Intel, Apple, and AMD currently find themselves facing what may be the most far-reaching class action lawsuits of our time.
The class actions all focus on two major security flaws, dubbed “Meltdown” and “Spectre,” which affect nearly all Intel processors dating back to 1995. The bugs make it possible for hackers to access sensitive data that is ordinarily protected by the computer’s hardware.
Intel’s technology underpins the majority of processors in use today. As a result, the Meltdown and Spectre bugs affect hardware and software produced by a wide range of companies, including not only Apple and AMD, but ARM, Nvidia, Google, and even Microsoft.
A Short History of Meltdown and Spectre
In non-affected systems, CPUs use a process called “speculative execution” in which the chip guesses what information the computer will need to perform its next function. As the chip guesses, the information it’s “guessing” is momentarily easier to access.
Normally, the guessed information is protected by the processor – not unlike how a person’s guess is “protected” by remaining inside their private thoughts. Meltdown and Spectre, however, offer two ways for hackers to access that guess and exploit the information it contains.
According to the class action lawsuit filed against Apple, “The first hacking technique is known as ‘Meltdown’ because it ‘melts security boundaries which are normally enforced by the hardware,’ and the other hacking technique is known as ‘Spectre’ because its root cause is speculative execution, and ‘because it is not easy to fix, it will haunt us for quite some time.’”
The Meltdown bug appears primarily in Intel processors, but it has a long history: Processors made as early as 1995 have been deemed affected by the bug. Spectre has a shorter history but a broader reach, affecting processors made by companies like AMD as well.
Identifying the Bugs, Filing Lawsuits: What Happened
Google claims to have informed Intel and other affected companies about Spectre on June 1, 2017, and to have reported Meltdown by July 28. Both companies, however, appear to have avoided any public statements until early 2018, when leaked news about the bugs caused Intel’s stock price to drop by 3.4 percent.
The first class-action lawsuits against Intel were filed in early 2018, only days after information about the bugs became public. A class-action lawsuit against Apple appeared a few days later. AMD became a defendant in yet another class-action by mid-January 2018 as well.
The class action lawsuits against Intel, Apple, and AMD all raise similar concerns: What went wrong? When did the respective defendants know about it? Did they respond appropriately? And are the proposed cures worse than the initial flaws?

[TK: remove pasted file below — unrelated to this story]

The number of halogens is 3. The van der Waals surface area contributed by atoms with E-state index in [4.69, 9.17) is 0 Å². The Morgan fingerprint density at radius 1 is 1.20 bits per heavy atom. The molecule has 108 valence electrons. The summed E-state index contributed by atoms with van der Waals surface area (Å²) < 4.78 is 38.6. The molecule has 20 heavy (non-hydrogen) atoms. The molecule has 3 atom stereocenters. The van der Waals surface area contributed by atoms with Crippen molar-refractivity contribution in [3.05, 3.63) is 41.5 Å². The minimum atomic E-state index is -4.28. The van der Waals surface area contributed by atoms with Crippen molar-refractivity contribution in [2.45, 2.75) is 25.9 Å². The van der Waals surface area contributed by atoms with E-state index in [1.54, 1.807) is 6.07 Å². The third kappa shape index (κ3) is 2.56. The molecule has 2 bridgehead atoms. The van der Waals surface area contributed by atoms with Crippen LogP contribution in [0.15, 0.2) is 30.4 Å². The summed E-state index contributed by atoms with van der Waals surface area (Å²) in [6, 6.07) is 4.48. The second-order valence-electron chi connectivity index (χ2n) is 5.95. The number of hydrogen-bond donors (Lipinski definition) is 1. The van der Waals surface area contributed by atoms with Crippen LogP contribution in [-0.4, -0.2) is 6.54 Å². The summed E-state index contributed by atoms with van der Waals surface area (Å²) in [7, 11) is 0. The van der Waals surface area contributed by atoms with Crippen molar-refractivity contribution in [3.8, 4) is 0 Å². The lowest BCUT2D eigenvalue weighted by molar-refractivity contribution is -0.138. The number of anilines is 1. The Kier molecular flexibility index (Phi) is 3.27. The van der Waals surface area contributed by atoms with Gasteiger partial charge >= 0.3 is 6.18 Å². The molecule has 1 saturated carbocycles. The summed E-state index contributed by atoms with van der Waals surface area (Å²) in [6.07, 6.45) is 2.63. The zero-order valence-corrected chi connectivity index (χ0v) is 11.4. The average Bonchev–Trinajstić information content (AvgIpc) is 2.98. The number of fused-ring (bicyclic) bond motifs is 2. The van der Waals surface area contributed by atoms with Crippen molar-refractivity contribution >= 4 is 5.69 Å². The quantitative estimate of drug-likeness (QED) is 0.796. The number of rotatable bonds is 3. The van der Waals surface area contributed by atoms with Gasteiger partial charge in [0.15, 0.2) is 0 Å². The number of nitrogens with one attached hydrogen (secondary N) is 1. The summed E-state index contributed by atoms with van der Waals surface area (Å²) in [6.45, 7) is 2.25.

The last question is particularly troublesome. To fix the Meltdown and Spectre bugs, the system’s method of handling core memory must be altered. Early tests of patches revealed that while most desktop applications showed no signs of slowed performance, storage I/O operations speeds dropped by 2 to 7 percent in some systems, and some enterprise applications slowed significantly. In January 2018, Microsoft stopped offering the early patches altogether after reports that the patches had made some PCs unbootable.
An attorney for the plaintiffs in the Intel suits has called Meltdown and Spectre “one of the largest security flaws ever facing the American public.”
The Experts’ Perspective
Users whose computers, smartphones, tablets, or other devices are affected by the Meltdown or Spectre bugs can download a patch and update their operating systems, according to Intel and AMD. To do this, users won’t need an in-depth understanding of either flaw; they’ll only need to know how to update their devices.
Fact-finders in the class action lawsuits, however, will need more information. They’ll need to understand the nature of the flaws and how they are identified. Because Meltdown appears to affect processors back to 1995, judges and jurors will need to understand how processor technology has developed over the previous 25 years. They’ll need to know how soon troubleshooters like the Google team could have identified the problem, and they’ll need background on how companies like Intel and AMD typically check for flaws.
Imparting all this information will require the work of lawyers who can structure a case well and expert witnesses who can fill in the technical details. While the details may seem dry to non-technically-minded jurors, they can be woven into a compelling story with sufficient attention to an expert’s qualifications and performance while testifying.
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